In other words, where probiotics fail, prebiotics come to the rescue.

Why Are They Important?

When functioning properly, gut flora produces vitamins, performs metabolic functions and stimulates the immune system. This is ensured by good bacteria, but only if their number precedes the number of bad microorganisms that are part of the gut flora as well.  However, once damaged by poor dietary habits or antibiotics, good bacteria that share room with viruses and yeasts in the digestive tract need to be supplemented with prebiotics. 

Where Can You Find Them?

While natural sources of probiotics – yogurt and kefir, just to name the most recognizable ones – are well known to us all, rare are those who can name foods rich with prebiotics.  Luckily, plenty of those are already a part of our regular dietary choices, which means the chances are great that you’re already consuming the necessary amounts of this beneficial fiber without even realizing that you do.
Not that it’s surprising, but raw garlic makes the superfoods list when it comes to prebiotics as well. Banana is yet another common type of food that’s rich in these fibers, even though the same cannot be said about many fruits.  Like garlic, some types of foods are simply so healthy that you don’t have to guess that they include prebiotics as well.  Fibrous vegetables and fruits may act as superfood for your gut bacteria.  Other prebiotic foods fall under the category of nutrients not many people have heard of, let alone included into their daily menu. Chicory root, Jerusalem artichoke, raw dandelion greens, leeks and asparagus are all insanely beneficial, packed with prebiotics and surprisingly tasty as well.  Alternatively, they can be found in dietary supplements, like our Great Gut Extra-Strength Prebiotic Fiber , just like probiotics.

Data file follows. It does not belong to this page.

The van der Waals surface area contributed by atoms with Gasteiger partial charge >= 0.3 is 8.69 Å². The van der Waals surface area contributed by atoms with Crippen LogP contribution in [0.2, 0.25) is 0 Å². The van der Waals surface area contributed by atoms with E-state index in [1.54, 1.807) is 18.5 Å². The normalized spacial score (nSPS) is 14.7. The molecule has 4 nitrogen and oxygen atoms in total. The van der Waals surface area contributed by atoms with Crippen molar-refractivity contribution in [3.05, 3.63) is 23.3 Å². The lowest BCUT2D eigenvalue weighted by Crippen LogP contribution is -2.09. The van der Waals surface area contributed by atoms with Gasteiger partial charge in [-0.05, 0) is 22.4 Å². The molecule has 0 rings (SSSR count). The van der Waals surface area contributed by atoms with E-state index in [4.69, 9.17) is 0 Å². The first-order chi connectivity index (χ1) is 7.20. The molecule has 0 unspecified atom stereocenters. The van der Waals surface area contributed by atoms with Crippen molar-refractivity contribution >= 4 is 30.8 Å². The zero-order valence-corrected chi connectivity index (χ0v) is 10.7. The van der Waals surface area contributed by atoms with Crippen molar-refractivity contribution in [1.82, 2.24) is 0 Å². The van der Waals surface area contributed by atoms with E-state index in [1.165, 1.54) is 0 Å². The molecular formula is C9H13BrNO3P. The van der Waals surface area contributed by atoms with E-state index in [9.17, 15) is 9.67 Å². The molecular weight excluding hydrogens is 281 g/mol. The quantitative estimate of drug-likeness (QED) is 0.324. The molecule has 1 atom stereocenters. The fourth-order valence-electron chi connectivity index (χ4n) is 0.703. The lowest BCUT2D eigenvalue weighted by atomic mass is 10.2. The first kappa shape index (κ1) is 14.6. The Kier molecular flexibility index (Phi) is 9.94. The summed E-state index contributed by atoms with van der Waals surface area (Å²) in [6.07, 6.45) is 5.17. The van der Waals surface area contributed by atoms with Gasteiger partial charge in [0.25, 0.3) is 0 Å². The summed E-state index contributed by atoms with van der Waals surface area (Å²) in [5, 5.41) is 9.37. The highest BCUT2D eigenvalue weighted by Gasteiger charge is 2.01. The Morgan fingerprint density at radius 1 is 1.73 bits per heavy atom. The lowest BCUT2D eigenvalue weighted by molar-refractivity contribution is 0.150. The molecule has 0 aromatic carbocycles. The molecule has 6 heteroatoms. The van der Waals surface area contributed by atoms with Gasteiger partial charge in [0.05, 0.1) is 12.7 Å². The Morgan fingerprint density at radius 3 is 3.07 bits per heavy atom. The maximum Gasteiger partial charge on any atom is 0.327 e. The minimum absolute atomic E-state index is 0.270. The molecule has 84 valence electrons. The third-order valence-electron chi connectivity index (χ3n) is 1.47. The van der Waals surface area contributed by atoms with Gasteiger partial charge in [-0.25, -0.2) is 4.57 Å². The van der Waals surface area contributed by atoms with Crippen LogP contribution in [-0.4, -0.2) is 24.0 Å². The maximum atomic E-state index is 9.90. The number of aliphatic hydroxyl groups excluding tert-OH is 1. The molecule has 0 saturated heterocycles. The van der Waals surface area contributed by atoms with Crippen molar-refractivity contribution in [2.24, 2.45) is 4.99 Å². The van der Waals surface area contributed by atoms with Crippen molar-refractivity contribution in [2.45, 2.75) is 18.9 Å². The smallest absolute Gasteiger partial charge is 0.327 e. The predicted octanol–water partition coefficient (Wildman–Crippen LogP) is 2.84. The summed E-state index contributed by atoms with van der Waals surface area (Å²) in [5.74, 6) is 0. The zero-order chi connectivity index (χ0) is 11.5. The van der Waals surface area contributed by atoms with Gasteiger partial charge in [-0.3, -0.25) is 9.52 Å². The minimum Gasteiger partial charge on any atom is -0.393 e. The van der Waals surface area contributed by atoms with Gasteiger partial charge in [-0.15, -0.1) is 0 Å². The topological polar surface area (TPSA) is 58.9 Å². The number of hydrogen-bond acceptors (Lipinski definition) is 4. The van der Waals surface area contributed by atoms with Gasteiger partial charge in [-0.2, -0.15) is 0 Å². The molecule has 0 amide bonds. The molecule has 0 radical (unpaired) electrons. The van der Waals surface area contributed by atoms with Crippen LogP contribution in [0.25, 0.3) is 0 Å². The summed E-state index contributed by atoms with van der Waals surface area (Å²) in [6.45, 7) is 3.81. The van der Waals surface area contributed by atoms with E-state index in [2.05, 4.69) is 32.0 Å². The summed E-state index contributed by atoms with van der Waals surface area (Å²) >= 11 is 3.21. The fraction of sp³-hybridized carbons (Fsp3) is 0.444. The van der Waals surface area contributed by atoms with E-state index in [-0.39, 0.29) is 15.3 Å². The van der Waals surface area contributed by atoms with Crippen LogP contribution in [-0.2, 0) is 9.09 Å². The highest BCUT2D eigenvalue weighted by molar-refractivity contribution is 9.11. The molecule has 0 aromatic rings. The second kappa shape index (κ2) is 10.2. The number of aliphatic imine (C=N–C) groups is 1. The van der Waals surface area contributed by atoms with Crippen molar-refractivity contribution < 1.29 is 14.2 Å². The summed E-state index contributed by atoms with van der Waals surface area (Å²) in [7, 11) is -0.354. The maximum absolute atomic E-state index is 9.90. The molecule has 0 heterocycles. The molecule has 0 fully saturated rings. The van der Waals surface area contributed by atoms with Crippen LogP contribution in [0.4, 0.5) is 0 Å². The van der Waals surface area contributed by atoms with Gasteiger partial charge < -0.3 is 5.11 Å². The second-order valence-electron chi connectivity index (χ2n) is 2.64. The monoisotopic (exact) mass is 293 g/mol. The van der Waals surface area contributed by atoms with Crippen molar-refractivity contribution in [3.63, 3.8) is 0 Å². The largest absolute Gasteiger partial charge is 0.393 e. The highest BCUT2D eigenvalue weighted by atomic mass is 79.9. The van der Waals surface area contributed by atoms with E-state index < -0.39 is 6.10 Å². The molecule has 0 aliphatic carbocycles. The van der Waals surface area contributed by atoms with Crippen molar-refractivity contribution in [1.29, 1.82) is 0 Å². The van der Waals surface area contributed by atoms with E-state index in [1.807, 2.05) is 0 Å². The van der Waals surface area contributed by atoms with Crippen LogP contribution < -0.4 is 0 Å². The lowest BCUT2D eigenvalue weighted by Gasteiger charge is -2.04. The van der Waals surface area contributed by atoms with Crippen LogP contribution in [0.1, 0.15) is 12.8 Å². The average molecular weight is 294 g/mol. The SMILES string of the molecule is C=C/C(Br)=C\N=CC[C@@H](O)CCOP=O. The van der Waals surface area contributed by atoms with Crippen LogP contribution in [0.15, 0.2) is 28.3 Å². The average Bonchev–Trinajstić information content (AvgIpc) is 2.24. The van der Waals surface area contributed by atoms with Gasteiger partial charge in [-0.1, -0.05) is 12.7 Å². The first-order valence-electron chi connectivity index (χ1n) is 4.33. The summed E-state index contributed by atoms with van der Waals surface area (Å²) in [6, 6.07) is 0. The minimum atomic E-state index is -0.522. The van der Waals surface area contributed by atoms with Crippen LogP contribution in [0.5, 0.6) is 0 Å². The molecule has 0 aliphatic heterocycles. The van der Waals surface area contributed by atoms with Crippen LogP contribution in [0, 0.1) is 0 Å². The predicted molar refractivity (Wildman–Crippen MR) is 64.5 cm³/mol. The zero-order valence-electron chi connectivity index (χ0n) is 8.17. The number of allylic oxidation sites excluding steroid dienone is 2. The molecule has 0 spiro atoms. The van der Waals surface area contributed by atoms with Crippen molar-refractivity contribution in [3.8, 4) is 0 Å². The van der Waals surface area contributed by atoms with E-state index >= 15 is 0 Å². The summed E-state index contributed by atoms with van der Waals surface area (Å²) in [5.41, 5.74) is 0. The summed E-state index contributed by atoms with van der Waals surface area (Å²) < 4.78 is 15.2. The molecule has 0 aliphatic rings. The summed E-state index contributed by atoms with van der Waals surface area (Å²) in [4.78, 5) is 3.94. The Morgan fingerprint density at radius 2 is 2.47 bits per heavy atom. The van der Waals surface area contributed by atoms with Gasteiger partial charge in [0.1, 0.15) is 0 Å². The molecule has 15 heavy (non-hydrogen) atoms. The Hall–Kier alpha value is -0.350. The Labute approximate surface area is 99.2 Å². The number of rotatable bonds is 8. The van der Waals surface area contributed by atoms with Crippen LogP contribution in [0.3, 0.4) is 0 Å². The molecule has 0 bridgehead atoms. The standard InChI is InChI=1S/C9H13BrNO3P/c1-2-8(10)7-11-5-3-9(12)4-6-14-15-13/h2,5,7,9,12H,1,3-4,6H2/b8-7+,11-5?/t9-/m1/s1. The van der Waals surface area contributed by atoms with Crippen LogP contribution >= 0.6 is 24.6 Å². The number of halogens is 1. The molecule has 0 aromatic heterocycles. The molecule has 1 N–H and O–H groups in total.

What Are Their Health Benefits?

Apart from the aforementioned effect on gut flora and certainly in connection with that, prebiotics serve many other purposes inside of our organisms. Improved digestion is a natural consequence of the role they play in the gastrointestinal tract, but it’s only one of their many benefits.

Like all other dietary fibers, prebiotics are dedicated custodians of cardiovascular health as they help reduce cholesterol levels and prevent heart-related diseases. Like both dietary fibers and some species of probiotics, prebiotics are quite effective when it comes to weight loss, thus contributing to our arduous battle against obesity. They also effectively prevent inflammation and make bone structure sturdier, thus lowering the chances for osteoporosis and fractures.

Gut flora has a central part in our bodily functions, and by keeping it safe, prebiotics ensure better hormonal balance and improved immune system too – either directly or indirectly, simply put, prebiotics protect both physical and mental health.


Probiotics, prebiotics, and synbiotics—approaching a definition
Dietary modulation of the human colonic microbiota: updating the concept of prebiotics
Gastrointestinal effects of prebiotics